Because Scorpio season occurs (at least in the Northern Hemisphere) during the chilliness and early darkness of Autumn, we are more inclined to nest, naturally becoming more introspective. 

This time of year is one of death and decay, change and discovery, making it the time to work with your shadow self. I recently published a book, Light Magic for Dark Times, which is a collection of self-care rituals aimed at trauma management, self-love and regeneration.

In it, I dedicate a chapter to Shadow Work — my favorite chapter to write — which is largely based on the concept of the “shadow,” which, in Jungian psychology, refers to the “dark” side or the unconscious. It’s where we bury memories and feelings, fears and desires. In my book, I recommend getting connected to your shadow self by taking about an hour for yourself and:

  • Getting into a comfortable position on the floor or bed, or in a chair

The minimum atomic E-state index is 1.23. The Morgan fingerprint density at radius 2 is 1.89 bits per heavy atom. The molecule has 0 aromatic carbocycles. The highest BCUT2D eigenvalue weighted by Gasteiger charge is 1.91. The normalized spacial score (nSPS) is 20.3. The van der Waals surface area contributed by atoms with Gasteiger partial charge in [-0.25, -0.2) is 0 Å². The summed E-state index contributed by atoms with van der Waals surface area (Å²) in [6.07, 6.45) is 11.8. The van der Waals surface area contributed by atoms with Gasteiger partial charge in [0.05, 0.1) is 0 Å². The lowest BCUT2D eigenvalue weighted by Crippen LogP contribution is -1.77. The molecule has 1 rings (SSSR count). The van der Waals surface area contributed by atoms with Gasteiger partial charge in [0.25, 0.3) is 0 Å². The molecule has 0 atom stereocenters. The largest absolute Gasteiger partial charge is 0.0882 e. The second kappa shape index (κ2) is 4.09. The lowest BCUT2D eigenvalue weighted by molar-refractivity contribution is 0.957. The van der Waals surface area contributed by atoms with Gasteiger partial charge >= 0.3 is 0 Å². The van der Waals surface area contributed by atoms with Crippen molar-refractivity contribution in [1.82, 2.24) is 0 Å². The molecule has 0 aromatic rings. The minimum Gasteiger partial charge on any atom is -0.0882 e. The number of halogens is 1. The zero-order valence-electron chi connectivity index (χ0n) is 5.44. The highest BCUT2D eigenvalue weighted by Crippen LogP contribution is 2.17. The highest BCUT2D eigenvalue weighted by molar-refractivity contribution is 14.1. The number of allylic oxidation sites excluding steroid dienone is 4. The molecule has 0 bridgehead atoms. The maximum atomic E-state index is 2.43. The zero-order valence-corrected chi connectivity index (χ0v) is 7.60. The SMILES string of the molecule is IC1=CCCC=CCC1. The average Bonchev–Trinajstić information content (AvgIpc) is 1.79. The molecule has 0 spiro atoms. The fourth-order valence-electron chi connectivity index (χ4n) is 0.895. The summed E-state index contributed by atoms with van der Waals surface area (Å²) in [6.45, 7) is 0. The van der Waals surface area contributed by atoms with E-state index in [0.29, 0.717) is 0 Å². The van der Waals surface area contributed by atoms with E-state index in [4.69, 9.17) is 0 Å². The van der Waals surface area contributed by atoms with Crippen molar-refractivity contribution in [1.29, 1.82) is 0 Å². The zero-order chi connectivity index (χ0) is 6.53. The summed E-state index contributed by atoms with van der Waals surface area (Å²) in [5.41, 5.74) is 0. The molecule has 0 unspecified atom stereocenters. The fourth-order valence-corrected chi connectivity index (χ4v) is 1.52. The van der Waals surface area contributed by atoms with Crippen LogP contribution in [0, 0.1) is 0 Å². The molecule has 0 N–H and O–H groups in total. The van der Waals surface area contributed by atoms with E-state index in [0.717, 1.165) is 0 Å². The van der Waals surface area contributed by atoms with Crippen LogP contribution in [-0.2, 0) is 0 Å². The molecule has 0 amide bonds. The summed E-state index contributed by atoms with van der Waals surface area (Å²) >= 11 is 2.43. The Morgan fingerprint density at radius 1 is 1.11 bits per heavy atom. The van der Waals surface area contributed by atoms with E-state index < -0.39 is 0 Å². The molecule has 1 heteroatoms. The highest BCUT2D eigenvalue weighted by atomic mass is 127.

• If possible, lighting a candle — one for each difficult memory or secret feeling or dark desire you feel — to literally illuminate your darkness. Spend a few solid minutes focusing on each. 
  • Journal or note why the memory or feeling has been buried or repressed or silenced, and what you may want to do to manage it or work through it. 

I encourage this practice in steps. If possible, speak with a therapist or support group in tandem. Push yourself to be honest, but be mindful of what you can handle. Not all shadows need to come out at once. For example, I have been working through feelings of insecurity and grief. It’s a structured process. 

Keep a shadow journal — a place just for your darknesses; it’s not to be seen as a shameful or dirty thing. If anything, it’s a part of you, one that requires attention to heal or bloom or transform. The Scorpio is all about transformation; this is your turn.

2. Get in touch with your senses, dreams, and intuition. 

The Scorpio and its watery siblings — Cancer and Pisces— are highly intuitive signs, bordering on psychic.